Classical music isn’t boring. No music is boring. To dismiss a genre as boring shows ignorance. To hold up a genre as boring in a bid to demonstrate how you could potentially save it is pointing to a problem that isn’t there and, in the process, being misleading.

“People love all of that mindfulness shit.”

In a year that has for a whole variety of reasons seen the subject of mental health elevated beyond platitudes into something real and present, hearing people speak in a disparaging way of some of the tools friends, colleagues and associates use to maintain their mental health, has consistently made me frustrated. And possibly even a little bit hurt.

“It’s a bit navel-gazy. Change it back, please.”

This was a comment made in response to my copywriting.

The comment stings. Not because I think my copy sings necessarily. I don’t think I’m an expert. Or brilliant. Or beyond criticism. Far from it. Questioning what one does is part of the creative process after all.

It was what the comment really represented: a command. An indication that not everyone is at ease with collaboration. And even less equipped communicating cleanly.

“You get angry when someone crosses your boundaries.”

We often misunderstand the meaning of the word angry.

Angry for some means losing one’s temper. Flushed cheeks. Green stream.

Angry for me means my heart pounding fast in my chest. My legs go shaky. There is an insatiable need to meet the challenge (whatever it is head on). Between you and me, I’m often terrified by the experience.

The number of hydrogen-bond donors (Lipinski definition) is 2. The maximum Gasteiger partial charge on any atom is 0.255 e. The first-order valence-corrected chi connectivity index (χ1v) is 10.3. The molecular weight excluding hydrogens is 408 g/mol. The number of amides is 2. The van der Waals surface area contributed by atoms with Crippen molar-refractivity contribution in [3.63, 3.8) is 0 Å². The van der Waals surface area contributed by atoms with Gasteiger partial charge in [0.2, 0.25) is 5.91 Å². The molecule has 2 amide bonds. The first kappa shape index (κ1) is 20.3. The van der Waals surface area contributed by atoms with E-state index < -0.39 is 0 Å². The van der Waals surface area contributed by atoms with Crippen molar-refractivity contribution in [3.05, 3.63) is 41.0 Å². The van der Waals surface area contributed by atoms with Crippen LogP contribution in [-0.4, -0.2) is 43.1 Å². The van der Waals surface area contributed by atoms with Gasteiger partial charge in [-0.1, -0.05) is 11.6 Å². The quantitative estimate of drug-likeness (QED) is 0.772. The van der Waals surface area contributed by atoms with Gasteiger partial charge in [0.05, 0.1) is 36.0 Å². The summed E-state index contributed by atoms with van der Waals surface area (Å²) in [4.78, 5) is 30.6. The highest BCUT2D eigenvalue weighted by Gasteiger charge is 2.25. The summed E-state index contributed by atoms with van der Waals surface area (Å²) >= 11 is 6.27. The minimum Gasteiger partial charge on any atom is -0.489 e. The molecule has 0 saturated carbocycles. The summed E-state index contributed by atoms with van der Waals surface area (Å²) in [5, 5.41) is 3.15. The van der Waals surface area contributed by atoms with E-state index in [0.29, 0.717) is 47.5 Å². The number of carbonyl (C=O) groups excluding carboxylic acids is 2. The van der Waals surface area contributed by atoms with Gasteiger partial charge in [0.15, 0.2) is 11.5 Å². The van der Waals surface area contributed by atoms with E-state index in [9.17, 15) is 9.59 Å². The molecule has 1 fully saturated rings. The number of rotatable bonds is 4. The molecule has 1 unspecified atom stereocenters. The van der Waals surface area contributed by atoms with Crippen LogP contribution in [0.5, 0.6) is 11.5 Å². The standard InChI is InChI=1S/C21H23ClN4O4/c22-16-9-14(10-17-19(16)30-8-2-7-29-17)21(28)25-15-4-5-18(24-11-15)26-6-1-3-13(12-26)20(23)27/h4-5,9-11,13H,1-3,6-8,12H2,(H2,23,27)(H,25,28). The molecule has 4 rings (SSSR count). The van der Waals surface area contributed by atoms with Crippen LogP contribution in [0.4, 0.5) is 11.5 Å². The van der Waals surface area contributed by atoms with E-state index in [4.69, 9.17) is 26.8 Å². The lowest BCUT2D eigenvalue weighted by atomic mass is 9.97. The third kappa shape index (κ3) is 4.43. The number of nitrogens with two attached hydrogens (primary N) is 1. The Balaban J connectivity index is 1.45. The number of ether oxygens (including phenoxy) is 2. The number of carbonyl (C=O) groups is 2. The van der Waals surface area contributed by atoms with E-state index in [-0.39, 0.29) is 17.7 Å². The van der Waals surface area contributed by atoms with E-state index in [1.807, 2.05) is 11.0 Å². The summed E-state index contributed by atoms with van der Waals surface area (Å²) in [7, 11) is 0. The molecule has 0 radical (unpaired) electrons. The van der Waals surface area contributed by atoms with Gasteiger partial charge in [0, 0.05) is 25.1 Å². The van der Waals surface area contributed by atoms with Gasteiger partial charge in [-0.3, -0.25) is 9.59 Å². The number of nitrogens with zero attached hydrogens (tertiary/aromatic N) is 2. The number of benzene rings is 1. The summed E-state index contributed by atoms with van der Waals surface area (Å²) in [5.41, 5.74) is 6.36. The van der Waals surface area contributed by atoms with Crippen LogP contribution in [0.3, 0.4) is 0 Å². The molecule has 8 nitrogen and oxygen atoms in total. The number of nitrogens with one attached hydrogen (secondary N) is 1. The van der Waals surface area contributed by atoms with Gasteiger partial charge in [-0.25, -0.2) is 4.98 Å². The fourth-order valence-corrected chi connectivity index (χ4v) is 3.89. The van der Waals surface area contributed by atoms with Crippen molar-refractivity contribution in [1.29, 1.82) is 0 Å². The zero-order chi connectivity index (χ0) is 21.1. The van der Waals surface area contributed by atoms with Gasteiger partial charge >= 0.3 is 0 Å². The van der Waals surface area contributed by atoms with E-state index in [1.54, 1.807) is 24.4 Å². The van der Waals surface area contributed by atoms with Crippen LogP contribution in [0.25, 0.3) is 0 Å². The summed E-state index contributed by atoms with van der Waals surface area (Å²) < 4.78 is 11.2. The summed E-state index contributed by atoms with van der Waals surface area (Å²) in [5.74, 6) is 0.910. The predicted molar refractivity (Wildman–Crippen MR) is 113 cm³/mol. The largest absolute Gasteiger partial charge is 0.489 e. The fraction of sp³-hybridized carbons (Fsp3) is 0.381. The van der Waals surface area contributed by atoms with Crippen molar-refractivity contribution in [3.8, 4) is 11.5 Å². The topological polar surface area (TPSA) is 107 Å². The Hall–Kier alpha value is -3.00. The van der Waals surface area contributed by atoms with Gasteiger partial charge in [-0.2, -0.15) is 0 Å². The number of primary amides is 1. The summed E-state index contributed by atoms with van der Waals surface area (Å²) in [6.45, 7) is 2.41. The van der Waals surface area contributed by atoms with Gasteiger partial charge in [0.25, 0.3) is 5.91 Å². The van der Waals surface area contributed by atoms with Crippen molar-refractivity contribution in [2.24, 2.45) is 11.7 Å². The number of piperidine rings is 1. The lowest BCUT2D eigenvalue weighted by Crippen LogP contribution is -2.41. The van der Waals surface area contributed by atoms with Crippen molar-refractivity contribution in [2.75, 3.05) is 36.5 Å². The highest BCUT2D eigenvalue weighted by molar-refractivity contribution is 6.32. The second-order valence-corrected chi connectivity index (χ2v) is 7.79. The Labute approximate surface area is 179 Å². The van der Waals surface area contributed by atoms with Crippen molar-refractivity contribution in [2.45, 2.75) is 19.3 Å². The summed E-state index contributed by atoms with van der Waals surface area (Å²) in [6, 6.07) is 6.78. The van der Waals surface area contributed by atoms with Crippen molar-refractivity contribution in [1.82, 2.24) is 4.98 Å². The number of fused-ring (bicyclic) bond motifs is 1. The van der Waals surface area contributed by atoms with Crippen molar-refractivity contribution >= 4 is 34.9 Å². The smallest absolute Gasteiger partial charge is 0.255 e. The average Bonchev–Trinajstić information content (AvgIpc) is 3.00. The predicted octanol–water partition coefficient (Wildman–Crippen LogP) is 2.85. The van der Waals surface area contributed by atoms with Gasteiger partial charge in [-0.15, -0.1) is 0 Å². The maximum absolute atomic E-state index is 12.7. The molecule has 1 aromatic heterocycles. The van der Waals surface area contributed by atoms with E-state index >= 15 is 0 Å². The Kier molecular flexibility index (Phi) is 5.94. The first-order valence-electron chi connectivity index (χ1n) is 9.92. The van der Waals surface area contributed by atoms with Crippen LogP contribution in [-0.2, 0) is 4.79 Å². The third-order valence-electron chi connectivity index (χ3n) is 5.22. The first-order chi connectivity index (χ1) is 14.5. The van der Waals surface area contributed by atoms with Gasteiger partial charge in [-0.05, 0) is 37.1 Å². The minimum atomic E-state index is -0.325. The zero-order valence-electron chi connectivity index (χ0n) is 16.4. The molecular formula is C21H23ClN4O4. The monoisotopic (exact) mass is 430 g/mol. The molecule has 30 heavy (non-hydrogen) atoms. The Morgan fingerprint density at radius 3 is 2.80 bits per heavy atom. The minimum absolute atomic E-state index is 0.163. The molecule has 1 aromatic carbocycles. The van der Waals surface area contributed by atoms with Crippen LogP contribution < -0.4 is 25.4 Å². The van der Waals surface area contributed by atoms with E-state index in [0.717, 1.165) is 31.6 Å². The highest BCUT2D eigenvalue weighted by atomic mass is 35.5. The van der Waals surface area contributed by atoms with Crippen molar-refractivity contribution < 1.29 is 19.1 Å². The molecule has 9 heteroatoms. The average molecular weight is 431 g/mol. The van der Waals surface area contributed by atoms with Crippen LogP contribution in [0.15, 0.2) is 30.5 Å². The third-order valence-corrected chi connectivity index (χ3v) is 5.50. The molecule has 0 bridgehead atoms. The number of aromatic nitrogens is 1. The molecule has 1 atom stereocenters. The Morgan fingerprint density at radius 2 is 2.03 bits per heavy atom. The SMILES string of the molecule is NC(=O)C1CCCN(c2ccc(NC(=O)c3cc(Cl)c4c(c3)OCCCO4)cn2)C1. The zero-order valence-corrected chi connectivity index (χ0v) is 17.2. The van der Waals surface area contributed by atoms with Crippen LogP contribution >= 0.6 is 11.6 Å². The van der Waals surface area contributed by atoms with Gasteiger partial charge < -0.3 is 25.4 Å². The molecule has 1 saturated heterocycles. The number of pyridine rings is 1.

It’s happened three times this year. Managing it in the moment is what’s key. And the key to managing it is being aware of when it’s happening. Be observant. Don’t take evasive action – that’s when things can have a habit of getting a bit sticky.

Determining whether the person crossing the boundary in question is a repeat offender, and calculating the likelihood of them changing their behaviour is also terribly important. It’s a work in progress. For all of us.

“Thanks for being a colleague, a confidant, and a friend.”

In a year that I think is probably fair to say for all of us fed self-doubt, one message in a card at the end of this year took me completely by surprise.

“You speak a lot of truth.”

I don’t share this one because of the content of it., although I appreciate some will conclude that I’m being massively egotistical by including it. What I’m more interested in is the effect reading the statement had on me. There was a rush – like water seeping into an empty space. A sense of relief. Sometimes when one experiences relief, a split second follows when we realise just how much we needed the reassurance in the first place.

Bournemouth Symphony Orchestra sells 16K digital tickets plus a new season for 2021

Kudos to the Bournemouth Symphony Orchestra for stepping up to the plate and releasing their digital ticket sales figures for their Autumn 2020 season: a useful benchmark which can help producers get a sense of what defines success in the digital realm.

The near-16,000 digital tickets sold for twelve concerts is impressive because it has surprised me. There are assumptions held (we all do it) about the age of an audience, their tech-savvy-ness, and/or their willingness to convert to the digital experience. Given that the capacity of the Poole Lighthouse is 1500, selling 16,000 tickets is an impressive win.

A lot of that depends on what those tickets were – season or individual events – of course. But the bottom line is, its an impressive start. And by sharing it with the wider world, an important strategic point is made: there is still an audience for this, this still matters to communities, and we need to get the concert halls open.

The BSO announced today a new season of concerts for the new year.